Petition to grant TPS status to Ph shifts into high gear

A poster on the petition for a TPS status for the Philippines

A poster on the petition for a TPS status for the Philippines

By Bert Eljera

LAS VEGAS – With an online petition to designate the Philippines with a Temporary Protected Status (TPS) in danger of not gaining enough signatures, Filipino-American leaders are turning to other means to pursue the proposal.

Just 13 days are left before the Feb. 1 deadline to gather 100,000 signatures on the We the People petition to the While House and a measly 22 signatures have been posted.

But San Francisco lawyer Rodel Rodis and other leaders of the petition are not worried – they are using other means to pursue the TPS proposal that is vital to helping Filipino victims of  typhoon Haiyan/Yolanda.

” Mine is not the only White House petition for TPS I learned, ” Rodis said in a statement. ” The other one, by Z National Association of Domestic Workers, is also gathering signatures.”

Rodis said the White House petition is not the only avenue. State legislatures and city councils throughout the US have endorsed the TPS proposal.

” We’re dealing with it on multiple fronts, the WH petition is only one of them,” he said.

With the Feb.1, 2014 deadline looming, the We the People petition on the White House website has generated too few signatures that  it is not even publicly searchable.

A notice on the website says:

“It’s up to you to build support for petitions you care about and gather more signatures. A petition must get 150 signatures in order to be publicly searchable on”

A number of Filipino-Americans have complained that they have not seen the petition posted on the website.

The website’s URL is

Another Filipino-American leader behind the TPS proposal, Arnedo Valera, said a more effective way to gain TPS is direct pressure on the Obama administration and the Department of Homeland Security.

“Raise our demand to a high level,” said Valera, co-commissioner of the Washington, D.C.-based Migrant Heritage Commission. “Keep sending your letters.”

Valera said that with political pressure and the support of some members of the U.S. Congress, the Obama Administration will relent.

A bi-partisan group of Senators, including New York’s Chuck Schumer, and Philippine president Benigno S. Aquino III have endorsed the proposal.

A TPS designation provides a variety of benefits to Filipinos living in the United States, including a hold on deportation and faster adjustments of immigration status.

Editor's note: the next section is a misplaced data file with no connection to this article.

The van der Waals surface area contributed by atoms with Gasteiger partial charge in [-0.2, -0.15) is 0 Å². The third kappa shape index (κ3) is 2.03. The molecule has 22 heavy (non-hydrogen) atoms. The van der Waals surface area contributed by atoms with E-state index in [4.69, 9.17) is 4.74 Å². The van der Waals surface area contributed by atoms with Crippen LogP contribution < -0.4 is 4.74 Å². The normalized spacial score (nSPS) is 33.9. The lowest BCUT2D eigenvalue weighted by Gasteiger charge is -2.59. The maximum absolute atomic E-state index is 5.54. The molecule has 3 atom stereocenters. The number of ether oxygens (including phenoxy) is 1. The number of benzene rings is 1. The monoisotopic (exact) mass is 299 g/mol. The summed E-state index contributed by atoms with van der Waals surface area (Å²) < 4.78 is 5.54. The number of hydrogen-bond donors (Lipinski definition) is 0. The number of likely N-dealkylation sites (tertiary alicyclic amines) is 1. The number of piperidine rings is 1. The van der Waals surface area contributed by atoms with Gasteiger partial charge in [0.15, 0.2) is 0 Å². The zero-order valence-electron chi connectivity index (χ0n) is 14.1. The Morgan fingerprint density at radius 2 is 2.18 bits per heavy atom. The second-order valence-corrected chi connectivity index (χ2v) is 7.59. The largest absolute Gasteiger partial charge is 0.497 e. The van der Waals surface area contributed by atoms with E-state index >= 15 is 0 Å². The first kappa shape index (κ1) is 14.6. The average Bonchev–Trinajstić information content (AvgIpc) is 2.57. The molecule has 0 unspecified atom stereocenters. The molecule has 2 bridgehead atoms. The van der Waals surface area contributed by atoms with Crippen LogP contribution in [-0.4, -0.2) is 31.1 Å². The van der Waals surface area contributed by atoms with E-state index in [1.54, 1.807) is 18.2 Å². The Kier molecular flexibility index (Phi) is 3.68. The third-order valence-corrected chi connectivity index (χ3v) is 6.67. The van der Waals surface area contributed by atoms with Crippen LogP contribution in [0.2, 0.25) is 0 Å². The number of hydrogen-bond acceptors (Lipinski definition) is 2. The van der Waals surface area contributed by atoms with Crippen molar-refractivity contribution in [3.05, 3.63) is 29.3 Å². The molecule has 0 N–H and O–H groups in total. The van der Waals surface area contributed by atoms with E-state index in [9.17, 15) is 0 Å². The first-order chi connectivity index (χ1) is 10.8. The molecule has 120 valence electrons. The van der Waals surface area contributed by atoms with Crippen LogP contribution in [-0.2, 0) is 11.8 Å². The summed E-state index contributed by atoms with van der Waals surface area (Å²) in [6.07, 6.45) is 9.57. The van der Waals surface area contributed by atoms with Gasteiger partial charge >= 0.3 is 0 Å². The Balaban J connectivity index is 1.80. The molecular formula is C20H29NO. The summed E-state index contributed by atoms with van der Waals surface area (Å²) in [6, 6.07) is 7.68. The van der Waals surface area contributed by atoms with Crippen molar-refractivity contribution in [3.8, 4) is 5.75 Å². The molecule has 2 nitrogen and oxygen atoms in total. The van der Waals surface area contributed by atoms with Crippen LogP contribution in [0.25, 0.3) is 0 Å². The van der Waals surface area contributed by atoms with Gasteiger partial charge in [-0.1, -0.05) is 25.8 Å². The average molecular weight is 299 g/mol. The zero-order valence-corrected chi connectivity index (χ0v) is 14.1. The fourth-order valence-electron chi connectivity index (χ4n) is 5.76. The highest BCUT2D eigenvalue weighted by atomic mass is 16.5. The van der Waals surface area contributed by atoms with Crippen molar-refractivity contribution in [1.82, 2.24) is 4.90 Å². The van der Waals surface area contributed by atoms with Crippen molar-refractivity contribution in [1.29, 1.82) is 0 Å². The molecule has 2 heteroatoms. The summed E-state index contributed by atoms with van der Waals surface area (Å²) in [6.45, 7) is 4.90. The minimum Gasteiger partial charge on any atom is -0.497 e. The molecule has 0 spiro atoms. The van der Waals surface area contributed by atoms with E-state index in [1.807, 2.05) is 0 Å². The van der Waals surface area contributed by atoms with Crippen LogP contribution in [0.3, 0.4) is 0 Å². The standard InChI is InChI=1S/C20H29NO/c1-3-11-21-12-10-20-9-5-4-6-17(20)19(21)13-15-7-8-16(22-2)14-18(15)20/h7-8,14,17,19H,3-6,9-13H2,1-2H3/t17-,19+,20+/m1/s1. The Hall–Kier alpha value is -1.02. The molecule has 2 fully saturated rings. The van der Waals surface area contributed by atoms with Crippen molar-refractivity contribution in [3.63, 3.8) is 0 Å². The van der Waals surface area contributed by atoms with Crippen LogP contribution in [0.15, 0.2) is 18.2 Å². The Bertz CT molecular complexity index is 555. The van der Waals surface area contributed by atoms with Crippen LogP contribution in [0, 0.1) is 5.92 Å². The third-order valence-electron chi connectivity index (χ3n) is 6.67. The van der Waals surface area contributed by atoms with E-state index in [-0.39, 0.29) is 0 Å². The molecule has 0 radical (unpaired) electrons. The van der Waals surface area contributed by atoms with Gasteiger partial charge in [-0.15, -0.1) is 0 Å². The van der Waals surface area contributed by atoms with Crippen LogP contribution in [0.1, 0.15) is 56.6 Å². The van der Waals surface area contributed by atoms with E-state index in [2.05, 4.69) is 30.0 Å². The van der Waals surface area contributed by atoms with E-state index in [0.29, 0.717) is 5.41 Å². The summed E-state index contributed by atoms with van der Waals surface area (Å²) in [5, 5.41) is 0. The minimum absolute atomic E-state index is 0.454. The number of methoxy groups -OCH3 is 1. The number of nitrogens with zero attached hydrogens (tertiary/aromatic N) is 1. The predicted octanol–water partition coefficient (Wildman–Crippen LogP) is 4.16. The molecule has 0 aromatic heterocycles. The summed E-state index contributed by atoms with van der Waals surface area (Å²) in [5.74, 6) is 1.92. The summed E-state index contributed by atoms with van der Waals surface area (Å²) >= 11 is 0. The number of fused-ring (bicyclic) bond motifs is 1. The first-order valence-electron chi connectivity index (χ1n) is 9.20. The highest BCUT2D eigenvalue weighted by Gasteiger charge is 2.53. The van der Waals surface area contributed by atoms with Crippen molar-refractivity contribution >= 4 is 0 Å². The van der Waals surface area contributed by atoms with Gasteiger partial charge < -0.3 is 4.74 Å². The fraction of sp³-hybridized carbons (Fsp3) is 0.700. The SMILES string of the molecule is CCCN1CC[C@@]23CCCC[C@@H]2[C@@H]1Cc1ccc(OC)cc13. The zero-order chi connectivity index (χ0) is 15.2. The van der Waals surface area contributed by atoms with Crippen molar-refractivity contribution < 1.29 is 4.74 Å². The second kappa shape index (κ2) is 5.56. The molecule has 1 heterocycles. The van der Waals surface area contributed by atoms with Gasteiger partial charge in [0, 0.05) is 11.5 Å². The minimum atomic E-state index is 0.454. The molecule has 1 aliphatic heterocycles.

A country may be designated for TPS if it has been impacted by a natural disaster that has “result[ed] in a substantial, but temporary, disruption of living conditions” such that the country is “unable, temporarily, to handle adequately the return” of its nationals currently in the United States.

The U.S. has provided the TPS designation to countries hit by disasters in the past, including Haiti, Nicaragua and El Salvador.

Another online petition, initiated by Rodis, is posted on the website, with basically the demand as the White House petition.

It is asking President Obama to extend TPS to the Philippines for “Filipinos in the United States who are out of status  and who lost their homes, offices, jobs, businesses, friends, families, and communities when Super Typhoon Haiyan struck their neighborhoods, their towns, their islands.”

” (This) will provide temporary relief that will allow them to remain in the United States where they can work to earn income to remit to their families in the Philippines.”


2 thoughts on “Petition to grant TPS status to Ph shifts into high gear

  1. Good day sir!

    I read your article on about the TPS petition far short of the 100k signatures needed. It was dated Jan. 7. At that time, no link was published on the site and I couldn’t find the petition on the website. So I made one and copied the request from your article and tried to spread it around. It somehow made 316 signatures, which is still far short but at least it was published on the we the people website, the deadline on Feb. 7, which is only shy of 3 weeks from now. However, I saw another article from you last Jan. 21 about the same topic. The link featured was showing only 60 signatures. I’m not after the limelight, but I really care for the cause because some of my friends have problems with status. But maybe if the one with more signatures garner more, with your help being a journalist, more will sign the petition. I’m usually at work and had a packed schedule lately, so I wasn’t able to do much spreading recently. Here is the link:

    I thank you for your efforts but without much push on this matter, the white house will just ignore our petition, especially since its been almost 3 months since the catastrophe. I hope we as a community could intervene in a positive way.

  2. Thank you for your attention and interest in the issue. We’ll give it a little time and do an update closer to the deadline. What you did was the right thing – forward the petition to your friends and have them sign. You’re right, This is an important thing to Filipinos in the U.S. and those back home.

Leave a Reply

Fill in your details below or click an icon to log in: Logo

You are commenting using your account. Log Out /  Change )

Google+ photo

You are commenting using your Google+ account. Log Out /  Change )

Twitter picture

You are commenting using your Twitter account. Log Out /  Change )

Facebook photo

You are commenting using your Facebook account. Log Out /  Change )

Connecting to %s